Dinner and a Show
July 30, 2014
Shakespeare’s Macbeth has held a long fascination since it was first written in the early 17th century. Witches, murder, madness, manipulation, and at its heart a deeply political message, which, much like Julius Caesar, will never lose its relevance. With all Shakespeare’s work, though, there are profound ruminations going on beneath the story: is Macbeth the victim of fate or the architect of his own downfall? Questions of freewill and determinism are raised, and like any artists worth his salt Shakespeare provides no answers.
But what of this production? Well, we’ve long been calling for the STC to take greater risks with their staging, and it seems that in director Kip Williams they’ve finally found the man for the job. Anyone who saw his rendition of Romeo and Juliet last year will remember the breathtaking spectacle that he was able to achieve; but whereas Romeo and Juliet was done on the epic scale, Macbeth is on the intimate. But therein lays the genius of this production. Because it is on the intimate level: the usual 900 seat capacity of the Sydney Theatre is here only a third of its usual size and the main stage has been reduced down to a narrow platform, putting the audience right up near the action. But behind it rises a vast and empty auditorium, creating a cavernous space as a backdrop. Just like the ‘poor player who struts and frets his hour upon the stage’ we are reminded that each of our lives are played out in a confined sphere, while behind us looms a much larger world and society that encompasses us; and when someone is in the public eye, like a politician or a king, it passes judgment as well. Williams’ inverted stage invokes these feelings.
But this is not the only treat Williams has in store. Although the play has a slow start, with the actors largely confined around a table on their narrow stage, it is midway through Act Two that the production kicks into gear. It begins with tormented knocking, as the cast starts thumping on the table, gradually raising the tone until it’s a thunderous noise that catches you in the chest. This is followed by an eerie, all-consuming fog that creeps up and completely shrouds both the stage and audience. Shafts of light cut through it, until it eventually comes to evoke a foggy Scottish moor. Williams’ ability to create powerful imagery is impressive: whether it’s something simple like the lone Macbeth standing on the stage’s edge, looking up at the empty auditorium, the staging of the witches’ second encounter, or a rain of sparkling plastic that falls from the rafters; it’s one visual treat after another. The only scene that doesn’t land is the final battle that is played out under a strobe light. Whether it’s because the sequence runs too long, or the frequency of the strobe is mistimed, the scene fails to affect in the same way that the rest of the play does. This is only a minor detraction from what is otherwise a brilliantly designed and innovative piece of theatre.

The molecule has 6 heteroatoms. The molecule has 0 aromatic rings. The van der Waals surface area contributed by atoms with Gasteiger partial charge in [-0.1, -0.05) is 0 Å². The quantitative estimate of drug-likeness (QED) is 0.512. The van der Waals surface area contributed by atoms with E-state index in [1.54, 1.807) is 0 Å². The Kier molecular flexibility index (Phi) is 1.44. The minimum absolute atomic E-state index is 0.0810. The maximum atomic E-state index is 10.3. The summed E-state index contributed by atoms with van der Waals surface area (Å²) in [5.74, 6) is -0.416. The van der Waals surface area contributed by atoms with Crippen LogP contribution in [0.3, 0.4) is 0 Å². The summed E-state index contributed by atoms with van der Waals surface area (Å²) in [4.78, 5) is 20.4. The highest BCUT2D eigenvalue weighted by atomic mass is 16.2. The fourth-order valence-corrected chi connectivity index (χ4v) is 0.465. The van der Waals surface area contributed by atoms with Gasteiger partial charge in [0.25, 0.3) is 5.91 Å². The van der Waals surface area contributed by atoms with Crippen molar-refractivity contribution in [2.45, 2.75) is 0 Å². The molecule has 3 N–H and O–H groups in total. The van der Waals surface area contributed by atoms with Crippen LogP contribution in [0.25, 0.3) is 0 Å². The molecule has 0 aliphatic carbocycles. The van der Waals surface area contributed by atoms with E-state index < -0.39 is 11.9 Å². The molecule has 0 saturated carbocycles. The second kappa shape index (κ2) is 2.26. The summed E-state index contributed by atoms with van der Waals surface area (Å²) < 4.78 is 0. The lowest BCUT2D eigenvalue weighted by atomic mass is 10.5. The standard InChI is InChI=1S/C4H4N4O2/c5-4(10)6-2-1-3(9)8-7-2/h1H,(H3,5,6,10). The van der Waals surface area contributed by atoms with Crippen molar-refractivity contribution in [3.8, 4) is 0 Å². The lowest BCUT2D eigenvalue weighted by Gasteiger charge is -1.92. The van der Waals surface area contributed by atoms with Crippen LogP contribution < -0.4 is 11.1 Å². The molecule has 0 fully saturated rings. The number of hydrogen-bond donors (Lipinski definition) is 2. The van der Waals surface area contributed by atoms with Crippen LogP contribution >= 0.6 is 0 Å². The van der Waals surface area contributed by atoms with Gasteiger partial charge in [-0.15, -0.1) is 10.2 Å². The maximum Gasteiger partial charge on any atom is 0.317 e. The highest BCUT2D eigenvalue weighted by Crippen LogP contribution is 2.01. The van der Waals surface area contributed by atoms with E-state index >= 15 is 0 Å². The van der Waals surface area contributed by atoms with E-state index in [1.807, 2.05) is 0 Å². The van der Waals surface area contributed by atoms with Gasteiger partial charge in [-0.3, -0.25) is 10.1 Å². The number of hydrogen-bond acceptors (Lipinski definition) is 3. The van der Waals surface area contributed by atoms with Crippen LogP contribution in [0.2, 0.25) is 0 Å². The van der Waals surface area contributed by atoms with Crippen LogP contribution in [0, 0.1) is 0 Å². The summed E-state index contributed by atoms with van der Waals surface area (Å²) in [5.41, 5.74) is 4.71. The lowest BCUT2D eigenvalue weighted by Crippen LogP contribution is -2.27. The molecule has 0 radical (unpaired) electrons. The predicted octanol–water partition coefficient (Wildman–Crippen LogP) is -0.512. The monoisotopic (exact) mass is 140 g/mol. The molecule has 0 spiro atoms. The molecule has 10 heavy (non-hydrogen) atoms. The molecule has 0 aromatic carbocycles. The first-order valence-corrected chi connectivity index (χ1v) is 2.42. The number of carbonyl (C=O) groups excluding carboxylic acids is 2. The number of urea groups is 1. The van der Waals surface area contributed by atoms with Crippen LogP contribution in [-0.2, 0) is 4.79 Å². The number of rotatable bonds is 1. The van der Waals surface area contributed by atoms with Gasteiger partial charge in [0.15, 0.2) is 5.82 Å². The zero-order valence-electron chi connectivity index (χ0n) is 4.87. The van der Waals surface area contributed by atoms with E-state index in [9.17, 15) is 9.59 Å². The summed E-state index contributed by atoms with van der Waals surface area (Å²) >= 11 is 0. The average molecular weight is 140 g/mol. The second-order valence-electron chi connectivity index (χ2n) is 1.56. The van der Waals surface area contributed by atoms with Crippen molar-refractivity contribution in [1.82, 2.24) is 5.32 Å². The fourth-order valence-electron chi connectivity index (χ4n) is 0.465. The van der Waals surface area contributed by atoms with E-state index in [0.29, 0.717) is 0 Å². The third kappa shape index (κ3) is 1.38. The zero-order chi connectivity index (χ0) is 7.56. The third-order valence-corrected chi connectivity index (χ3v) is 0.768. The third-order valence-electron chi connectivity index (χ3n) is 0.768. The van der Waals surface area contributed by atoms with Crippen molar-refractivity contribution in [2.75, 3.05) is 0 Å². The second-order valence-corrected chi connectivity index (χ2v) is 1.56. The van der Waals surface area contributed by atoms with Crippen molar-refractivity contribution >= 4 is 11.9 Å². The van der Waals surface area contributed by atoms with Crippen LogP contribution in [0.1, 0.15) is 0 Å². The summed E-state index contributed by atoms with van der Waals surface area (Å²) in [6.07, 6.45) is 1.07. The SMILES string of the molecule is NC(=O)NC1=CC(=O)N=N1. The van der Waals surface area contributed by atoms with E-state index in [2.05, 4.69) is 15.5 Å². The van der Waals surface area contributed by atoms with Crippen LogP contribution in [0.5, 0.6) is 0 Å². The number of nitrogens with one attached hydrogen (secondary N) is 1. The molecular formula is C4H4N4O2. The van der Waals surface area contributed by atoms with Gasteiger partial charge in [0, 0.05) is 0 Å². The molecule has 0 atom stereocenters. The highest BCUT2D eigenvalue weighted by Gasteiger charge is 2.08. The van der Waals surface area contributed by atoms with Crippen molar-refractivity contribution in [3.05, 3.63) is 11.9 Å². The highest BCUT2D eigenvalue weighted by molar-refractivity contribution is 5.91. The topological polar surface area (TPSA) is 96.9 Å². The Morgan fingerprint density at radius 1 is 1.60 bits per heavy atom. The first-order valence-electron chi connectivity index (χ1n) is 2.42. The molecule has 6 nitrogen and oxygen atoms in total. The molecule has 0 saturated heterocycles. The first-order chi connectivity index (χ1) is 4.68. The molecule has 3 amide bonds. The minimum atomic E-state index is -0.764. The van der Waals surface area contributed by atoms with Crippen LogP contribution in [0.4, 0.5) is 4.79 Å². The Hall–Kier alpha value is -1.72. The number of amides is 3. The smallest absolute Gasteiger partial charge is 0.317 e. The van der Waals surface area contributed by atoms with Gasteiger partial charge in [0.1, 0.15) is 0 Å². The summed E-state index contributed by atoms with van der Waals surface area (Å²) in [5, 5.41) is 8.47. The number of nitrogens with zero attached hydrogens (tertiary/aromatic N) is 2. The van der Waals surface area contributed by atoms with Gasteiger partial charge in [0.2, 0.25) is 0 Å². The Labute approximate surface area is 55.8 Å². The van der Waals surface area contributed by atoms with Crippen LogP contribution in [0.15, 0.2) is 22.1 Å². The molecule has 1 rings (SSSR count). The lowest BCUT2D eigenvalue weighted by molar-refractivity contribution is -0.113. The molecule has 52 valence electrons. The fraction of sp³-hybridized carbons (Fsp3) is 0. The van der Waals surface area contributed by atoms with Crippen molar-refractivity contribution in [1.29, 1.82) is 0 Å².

Hugo Weaving plays the title role. Weaving’s Macbeth is simply brilliant – he is human, volatile, and vulnerable. Weaving produces beautiful moments of tragedy; as he settles on Banquo’s ghost for the first time a collective shiver runs down the audience’s spine. When he hears of the Queen’s untimely demise, Weaving does nothing, and in doing so, we see everything. It is a pleasure to watch an actor of such calibre flawlessly execute one of the meatier roles in Shakespeare.
Unfortunately, Melita Jurisic misinterprets Lady Macbeth. Jurisic denies any sexuality embedded in the role; there is no chemistry to speak of. This wild-haired Lady Macbeth swaps out strength and resolve for undifferentiated frenzy and lamentation. Jurisic sometimes makes sense of the language, though she is inconsistent, and the final ‘madness’ is largely incomprehensible and appears to be unsupported by the character’s journey (or lack thereof).
Both leads are supported by a solid ensemble. Made up of Kate Box, Ivan Donato, Paula Arundell, Eden Falk, John Gaden and Robert Menzies, the cast weave their magic and prop up the many characters found within the Scottish play. However, there needed to be greater lyricism and clarity in their Shakespeare. The exception to this is Gaden, a veteran, who speaks this text with natural cadence. Menzies and Arundell also produced clearer speech, though, most of the cast fell back to speed, cantering through the language. Shakespeare should never be rattled off. Its greatest communication comes from an actor’s understanding. Weaving’s scene with the would-be Banquo assassin, is a fine example of crystalised meaning.
It is a credit to Kip Williams that his gender-blind casting is well thought out whilst never played up. Why shouldn’t a woman play Banquo? Or a man one of the Wicked Sisters? It works well without imposing upon the world created.
This is that very rare thing: an exciting and well thought out and executed piece of theatre. For those of you with tickets that are yet to see it you should not be disappointed.
Macbeth has currently sold out, but for more information see: